Island of the Sea: Monhegan Island, Maine

What To Do
  |  Gorp.com

If you're not in the mood to hike, there are a few other options on the island.

The Lighthouse
Built in 1824, this still-working beacon stands sentinel on a bluff overlooking the village and harbor. The former lighthouse-keeper's house is now the Monhegan Historical and Cultural Museum. The views are lovely and the lawn often dotted with artists and photographers hard at work.

Monhegan Historical and Cultural Museum
Open from July through September, the Museum holds exhibits dedicated to the history, natural and otherwise, of the island. The rebuilt assistant lightkeeper's house across the lawn now holds a gallery dedicated each year to one significant Monhegan artist.

Tercentenary Tablet
The tablet, affixed to a rock outside the clean, white schoolhouse, commemorates John Smith's visit to Monhegan in 1614. The school houses a tiny cast of students and one teacher (teachers change every two years); children attend until they reach high-school age, when they must travel to the mainland to continue their education. The schoolhouse doubles as a community center and often hosts concerts and other events.

Artists' Studios
The resident Monhegan artists show their works to the public during studio open houses; the times for each artist vary, and pamphlets detailing the hours and locations are widely available.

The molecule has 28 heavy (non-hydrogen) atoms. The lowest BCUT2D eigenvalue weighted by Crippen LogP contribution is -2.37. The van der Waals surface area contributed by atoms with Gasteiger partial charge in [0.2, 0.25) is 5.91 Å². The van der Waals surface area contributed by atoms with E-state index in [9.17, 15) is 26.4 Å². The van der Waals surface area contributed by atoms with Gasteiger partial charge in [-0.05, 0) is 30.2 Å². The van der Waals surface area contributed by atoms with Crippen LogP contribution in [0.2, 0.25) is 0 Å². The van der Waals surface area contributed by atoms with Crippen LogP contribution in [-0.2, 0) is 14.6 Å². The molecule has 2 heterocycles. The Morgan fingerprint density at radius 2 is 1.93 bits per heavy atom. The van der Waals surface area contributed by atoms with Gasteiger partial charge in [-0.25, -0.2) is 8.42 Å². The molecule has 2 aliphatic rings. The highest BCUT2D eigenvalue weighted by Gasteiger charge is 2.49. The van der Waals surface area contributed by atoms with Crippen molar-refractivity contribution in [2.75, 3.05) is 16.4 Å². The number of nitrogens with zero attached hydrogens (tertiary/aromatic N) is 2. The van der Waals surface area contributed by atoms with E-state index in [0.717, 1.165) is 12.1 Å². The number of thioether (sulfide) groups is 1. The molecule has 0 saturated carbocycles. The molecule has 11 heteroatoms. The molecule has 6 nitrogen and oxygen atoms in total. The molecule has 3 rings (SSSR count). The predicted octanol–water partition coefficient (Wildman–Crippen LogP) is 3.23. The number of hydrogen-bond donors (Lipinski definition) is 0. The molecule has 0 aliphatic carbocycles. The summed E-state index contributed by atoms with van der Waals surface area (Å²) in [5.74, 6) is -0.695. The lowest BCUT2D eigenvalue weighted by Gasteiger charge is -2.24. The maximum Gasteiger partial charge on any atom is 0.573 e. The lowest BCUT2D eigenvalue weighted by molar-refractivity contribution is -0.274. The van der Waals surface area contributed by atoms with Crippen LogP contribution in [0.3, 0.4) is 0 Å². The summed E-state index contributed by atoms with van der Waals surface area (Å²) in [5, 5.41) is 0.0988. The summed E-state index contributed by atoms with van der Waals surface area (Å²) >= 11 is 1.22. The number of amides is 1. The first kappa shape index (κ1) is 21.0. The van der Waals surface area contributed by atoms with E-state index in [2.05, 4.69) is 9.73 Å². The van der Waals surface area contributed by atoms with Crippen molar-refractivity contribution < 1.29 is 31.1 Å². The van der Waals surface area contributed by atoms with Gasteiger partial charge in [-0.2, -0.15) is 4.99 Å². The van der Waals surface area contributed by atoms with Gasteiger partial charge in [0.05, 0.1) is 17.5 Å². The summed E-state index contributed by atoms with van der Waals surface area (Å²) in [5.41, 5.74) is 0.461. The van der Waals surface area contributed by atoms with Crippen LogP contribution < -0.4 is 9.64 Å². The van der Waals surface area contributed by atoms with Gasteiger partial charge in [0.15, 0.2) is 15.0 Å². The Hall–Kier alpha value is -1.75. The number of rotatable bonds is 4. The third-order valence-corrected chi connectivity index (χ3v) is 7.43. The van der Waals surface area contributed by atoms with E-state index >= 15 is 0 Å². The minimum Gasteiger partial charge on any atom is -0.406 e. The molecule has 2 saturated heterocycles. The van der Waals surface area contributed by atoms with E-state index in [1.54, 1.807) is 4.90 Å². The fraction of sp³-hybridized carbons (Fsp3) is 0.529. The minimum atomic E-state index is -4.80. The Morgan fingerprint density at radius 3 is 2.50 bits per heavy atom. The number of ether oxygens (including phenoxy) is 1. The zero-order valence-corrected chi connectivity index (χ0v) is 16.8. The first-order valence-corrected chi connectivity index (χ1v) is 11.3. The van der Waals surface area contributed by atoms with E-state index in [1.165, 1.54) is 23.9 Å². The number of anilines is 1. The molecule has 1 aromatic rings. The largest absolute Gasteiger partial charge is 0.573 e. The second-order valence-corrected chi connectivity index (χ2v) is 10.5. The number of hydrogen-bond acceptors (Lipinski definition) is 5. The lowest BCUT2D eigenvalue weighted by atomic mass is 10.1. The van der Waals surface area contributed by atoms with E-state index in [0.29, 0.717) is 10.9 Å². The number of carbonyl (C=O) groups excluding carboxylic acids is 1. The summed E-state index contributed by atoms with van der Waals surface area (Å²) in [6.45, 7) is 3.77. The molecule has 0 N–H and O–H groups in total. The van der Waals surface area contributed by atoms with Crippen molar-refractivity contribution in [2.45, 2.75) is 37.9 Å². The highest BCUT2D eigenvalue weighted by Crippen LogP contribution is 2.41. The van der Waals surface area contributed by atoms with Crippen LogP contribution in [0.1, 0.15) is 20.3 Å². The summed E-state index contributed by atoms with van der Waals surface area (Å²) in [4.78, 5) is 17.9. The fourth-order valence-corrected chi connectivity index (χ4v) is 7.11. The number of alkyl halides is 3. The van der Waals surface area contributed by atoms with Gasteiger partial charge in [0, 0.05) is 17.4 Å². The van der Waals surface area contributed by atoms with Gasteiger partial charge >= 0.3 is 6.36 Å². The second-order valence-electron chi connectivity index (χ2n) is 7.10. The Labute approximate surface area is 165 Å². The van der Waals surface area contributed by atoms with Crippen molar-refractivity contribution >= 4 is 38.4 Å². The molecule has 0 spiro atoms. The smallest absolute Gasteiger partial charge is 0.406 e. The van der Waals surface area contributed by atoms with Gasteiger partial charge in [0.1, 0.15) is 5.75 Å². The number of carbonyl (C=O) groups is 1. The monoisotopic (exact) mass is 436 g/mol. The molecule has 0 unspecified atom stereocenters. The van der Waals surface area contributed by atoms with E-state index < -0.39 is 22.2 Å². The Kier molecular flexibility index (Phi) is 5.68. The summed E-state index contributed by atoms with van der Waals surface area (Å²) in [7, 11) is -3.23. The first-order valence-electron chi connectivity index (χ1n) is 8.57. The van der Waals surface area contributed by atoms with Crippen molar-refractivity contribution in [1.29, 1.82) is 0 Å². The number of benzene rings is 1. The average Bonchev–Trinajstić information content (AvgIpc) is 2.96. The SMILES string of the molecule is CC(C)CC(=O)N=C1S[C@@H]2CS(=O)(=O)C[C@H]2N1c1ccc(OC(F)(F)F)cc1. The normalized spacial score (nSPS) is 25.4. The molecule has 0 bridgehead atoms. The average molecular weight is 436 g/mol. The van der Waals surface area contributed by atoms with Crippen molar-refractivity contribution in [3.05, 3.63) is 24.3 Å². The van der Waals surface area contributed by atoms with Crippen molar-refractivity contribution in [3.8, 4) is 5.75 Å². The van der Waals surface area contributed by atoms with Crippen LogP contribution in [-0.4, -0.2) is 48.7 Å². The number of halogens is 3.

Puffin Watch
Hardy Boats Cruises takes passengers on a two-hour jaunt to Easter Egg Island, where a colony of Atlantic Puffins has been founded and carefully fostered by the Audubon Society. Guillemots and terns are also plentiful.

Shopping
There are a few stores catering to the tourists and artists. The Lupine Gallery sells artists' supplies, original art, and reproductions, and also does custom matting and framing. The Black Duck Emporium has seaglass jewelry, pottery, film, postcards, t-shirts, art supplies, books, and Monhegan souvenirs. The Winter Works sells crafts made by island residents in the winter months.

Library
This cozy wooden shrine to books has limited hours of operation but is well worth a visit for island-related historical information and the sheer pleasure of browsing, reading, or writing in such a welcoming atmosphere. If you have children, there are plenty of kids' books and summertime story hours as well.

Manana Island
The hermit's shack is still in evidence, as are Coast Guard buildings from its days as a fog signal station, and of course there's those inscriptions to examine. Island children will ferry you across on their skiffs—for a price, of course.


 




Published: 29 Apr 2002 | Last Updated: 15 Sep 2010
Details mentioned in this article were accurate at the time of publication

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